The Power of Choice
When my Australian Shepherd was about a year old, he went through a series of unfortunate events that resulted in several emergency vet visits. For anyone who has followed Havoc’s story, you know that we haven’t had the best luck in a lot of ways. He quickly went from being an incredibly confident and happy dog to an anxious mess in just a matter of months. One of the symptoms of that anxiety was his refusal to cooperate during any grooming or vet procedure.
A common saying in the dog world is “Every trainer gets the dog they deserve” and I think that’s true. Not in a way that a bad guy “gets what he deserves”, but we get the dog that is going to teach us the most. We always happen to get dogs that teach us a lesson we have yet to learn. With Havoc, that lesson was the power of choice.
Just a few months ago, Havoc would run out of the room if he saw me pick up any kind of grooming or vet prop. If there was no way out of the room, he would press himself up against the wall and do everything he could to look tiny and unnoticeable. This crushed me because I hated to see my sweet boy so afraid.
It took a lot time and hard work to get him more comfortable. I worked everyday for several months to get him comfortable with each area of his body being touched, with new props, and in new locations. We practiced when we went to the park, on our walks, and before bed. We took “fun” trips to the vet, and the groomer. And now, while we still have a lot of work to do, I can’t help but smile when he sees a syringe and his nub starts to wiggle.
I attribute this success to my decision to give him the choice to participate in his own care. First, taught him what we call a start-button behavior. This is a behavior that the dog uses to cue the owner that it’s okay to begin touching them. Havoc’s start-button is a chin rest on the floor, which signals that he is willing to start. As his chin stays on the floor, I continue working but when he lifts his chin, I stop.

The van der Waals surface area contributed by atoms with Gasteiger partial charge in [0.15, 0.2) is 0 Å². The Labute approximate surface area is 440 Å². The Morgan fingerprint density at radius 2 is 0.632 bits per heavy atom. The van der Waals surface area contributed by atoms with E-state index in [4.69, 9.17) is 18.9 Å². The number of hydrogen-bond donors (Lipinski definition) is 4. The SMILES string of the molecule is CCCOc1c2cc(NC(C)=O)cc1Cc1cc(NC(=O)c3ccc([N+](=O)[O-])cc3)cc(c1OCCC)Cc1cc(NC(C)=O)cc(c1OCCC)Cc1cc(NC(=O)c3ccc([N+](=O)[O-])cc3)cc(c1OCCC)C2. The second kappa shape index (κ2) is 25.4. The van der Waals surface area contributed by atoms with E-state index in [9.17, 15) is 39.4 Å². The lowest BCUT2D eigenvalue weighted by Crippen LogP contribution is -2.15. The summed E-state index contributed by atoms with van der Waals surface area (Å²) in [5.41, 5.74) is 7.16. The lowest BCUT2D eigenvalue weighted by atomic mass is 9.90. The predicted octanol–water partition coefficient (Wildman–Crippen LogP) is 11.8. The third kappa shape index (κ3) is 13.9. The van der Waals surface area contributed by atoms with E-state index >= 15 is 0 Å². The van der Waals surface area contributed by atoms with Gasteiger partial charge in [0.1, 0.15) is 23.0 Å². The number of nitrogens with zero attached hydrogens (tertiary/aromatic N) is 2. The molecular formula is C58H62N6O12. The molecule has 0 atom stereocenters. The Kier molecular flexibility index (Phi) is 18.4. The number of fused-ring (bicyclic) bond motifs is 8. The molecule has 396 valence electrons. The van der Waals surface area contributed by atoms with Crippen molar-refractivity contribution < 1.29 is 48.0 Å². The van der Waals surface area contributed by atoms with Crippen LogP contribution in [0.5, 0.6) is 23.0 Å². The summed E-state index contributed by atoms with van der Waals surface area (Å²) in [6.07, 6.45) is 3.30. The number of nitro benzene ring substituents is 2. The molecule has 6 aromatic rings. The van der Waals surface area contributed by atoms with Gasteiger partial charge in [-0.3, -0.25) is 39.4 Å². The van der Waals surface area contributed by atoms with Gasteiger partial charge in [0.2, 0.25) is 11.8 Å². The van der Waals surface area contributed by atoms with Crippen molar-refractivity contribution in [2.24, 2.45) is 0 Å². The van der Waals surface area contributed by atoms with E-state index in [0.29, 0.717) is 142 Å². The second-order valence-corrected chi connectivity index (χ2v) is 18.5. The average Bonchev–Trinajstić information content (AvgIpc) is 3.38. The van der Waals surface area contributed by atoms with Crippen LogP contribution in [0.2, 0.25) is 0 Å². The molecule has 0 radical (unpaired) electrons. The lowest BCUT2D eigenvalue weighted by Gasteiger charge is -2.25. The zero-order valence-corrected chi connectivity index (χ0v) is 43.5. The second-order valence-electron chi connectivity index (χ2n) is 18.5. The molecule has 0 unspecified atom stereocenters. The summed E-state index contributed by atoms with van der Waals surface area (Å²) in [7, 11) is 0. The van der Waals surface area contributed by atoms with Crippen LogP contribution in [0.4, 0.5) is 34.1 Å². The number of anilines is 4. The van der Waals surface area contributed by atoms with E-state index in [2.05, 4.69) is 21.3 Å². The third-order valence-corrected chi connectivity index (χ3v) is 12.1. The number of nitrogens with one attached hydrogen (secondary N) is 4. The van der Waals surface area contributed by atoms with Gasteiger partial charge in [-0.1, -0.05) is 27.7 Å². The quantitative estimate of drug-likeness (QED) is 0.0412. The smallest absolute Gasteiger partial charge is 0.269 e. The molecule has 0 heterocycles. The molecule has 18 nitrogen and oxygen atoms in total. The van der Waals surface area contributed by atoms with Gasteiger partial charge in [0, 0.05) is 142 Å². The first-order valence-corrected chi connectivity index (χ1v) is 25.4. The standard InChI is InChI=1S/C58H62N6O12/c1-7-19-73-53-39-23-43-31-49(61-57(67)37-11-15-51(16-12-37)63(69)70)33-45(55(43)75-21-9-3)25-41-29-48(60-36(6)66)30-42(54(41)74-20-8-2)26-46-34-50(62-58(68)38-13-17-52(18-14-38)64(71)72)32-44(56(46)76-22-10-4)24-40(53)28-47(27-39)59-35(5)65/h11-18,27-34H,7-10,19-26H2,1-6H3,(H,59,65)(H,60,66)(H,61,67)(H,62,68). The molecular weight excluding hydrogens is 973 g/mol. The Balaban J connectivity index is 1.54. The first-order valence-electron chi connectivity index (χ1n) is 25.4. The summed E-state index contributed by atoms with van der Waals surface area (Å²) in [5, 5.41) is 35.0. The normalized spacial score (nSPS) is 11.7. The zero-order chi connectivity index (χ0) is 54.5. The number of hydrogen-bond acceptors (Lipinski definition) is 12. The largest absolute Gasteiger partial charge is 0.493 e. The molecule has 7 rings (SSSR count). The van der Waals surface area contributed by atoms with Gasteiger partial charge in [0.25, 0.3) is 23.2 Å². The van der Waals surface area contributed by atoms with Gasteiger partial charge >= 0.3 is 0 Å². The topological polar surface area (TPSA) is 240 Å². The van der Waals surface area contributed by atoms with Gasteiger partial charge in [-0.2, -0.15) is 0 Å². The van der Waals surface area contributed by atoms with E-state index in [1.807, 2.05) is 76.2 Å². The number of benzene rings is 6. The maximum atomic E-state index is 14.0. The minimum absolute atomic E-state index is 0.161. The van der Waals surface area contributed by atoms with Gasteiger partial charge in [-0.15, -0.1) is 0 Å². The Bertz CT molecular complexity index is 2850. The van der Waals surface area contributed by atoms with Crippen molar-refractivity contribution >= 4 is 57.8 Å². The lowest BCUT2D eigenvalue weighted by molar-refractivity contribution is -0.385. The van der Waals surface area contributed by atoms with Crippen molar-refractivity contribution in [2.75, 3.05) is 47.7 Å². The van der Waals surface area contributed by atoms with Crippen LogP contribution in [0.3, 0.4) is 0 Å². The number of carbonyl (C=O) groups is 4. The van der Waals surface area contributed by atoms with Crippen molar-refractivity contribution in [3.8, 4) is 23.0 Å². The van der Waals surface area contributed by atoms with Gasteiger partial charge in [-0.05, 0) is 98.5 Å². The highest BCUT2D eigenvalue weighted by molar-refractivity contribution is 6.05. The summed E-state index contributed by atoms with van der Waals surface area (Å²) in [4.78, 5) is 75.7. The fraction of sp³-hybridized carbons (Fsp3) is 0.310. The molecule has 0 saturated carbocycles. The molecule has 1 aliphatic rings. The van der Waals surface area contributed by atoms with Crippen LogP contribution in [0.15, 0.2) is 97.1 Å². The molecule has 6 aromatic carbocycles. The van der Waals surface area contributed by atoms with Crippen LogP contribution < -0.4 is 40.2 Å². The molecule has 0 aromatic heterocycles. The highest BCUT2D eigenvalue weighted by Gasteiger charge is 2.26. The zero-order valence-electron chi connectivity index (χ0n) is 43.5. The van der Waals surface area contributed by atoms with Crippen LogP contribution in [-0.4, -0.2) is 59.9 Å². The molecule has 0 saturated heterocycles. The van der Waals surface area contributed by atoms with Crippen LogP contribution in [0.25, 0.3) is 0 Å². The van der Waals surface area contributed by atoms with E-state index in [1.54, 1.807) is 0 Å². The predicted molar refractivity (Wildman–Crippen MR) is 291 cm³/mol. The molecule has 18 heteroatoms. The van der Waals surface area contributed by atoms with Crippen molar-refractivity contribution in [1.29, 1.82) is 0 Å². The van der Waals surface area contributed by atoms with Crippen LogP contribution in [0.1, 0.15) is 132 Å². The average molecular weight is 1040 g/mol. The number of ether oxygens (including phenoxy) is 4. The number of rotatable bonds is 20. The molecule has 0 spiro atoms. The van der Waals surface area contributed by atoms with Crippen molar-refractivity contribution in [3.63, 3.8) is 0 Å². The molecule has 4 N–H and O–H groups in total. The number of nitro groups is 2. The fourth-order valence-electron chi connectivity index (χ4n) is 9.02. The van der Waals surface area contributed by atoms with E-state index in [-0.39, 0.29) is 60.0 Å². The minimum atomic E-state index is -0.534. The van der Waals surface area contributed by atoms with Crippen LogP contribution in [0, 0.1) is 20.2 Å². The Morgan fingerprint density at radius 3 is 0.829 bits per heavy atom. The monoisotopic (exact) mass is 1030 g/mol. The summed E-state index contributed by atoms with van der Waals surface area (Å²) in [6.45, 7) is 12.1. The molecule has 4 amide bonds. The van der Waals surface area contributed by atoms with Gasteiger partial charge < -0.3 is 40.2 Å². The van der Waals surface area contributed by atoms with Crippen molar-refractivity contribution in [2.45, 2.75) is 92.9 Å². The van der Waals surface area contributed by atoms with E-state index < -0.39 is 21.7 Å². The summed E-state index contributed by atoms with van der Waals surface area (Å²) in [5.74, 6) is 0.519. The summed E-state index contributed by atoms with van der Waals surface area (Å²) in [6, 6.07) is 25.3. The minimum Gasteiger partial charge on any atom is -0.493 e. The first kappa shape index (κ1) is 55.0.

Here are the rules I’ve made for our sessions:
Havoc must be well fed before the training session. I want him to want to engage and not just participate because he is hungry. When Havoc is laying down, with his chin resting, I can proceed forward. If Havoc lifts his head, I stop whatever I’m doing. I don’t click but I still give him a goodie. This shows him that he gets a reward not just for letting me work with him, but for also telling me when he needs to stop. This continues to show him that he has a choice and that there are good consequences for both choices.
I use the word “pants” before reaching for his rear end. It’s a very sensitive area for him and I want him to expect what’s coming. The reason I use the word “pants” is because he looks like he is wearing furry pants.
Sessions only last a few minutes and always end with something fun like a toy he doesn’t get very often.
He has access to other reinforcement in the environment. I set up treat puzzles and leave his mat out which he will get treats for going to.
Sometimes people ask me how I get him to participate when he can access reinforcement elsewhere. The magical thing about this type of training is that it’s fun, and if you are doing it right, your dog will want to engage with you. Occasionally Havoc goes to his mat instead of participating, but our next sessions are always especially energizing and productive.
Here is a short clip of one of our training session in preparation for an injection in his back leg.
We still have so much left to teach each other.
-Katie Genier KPA-CTP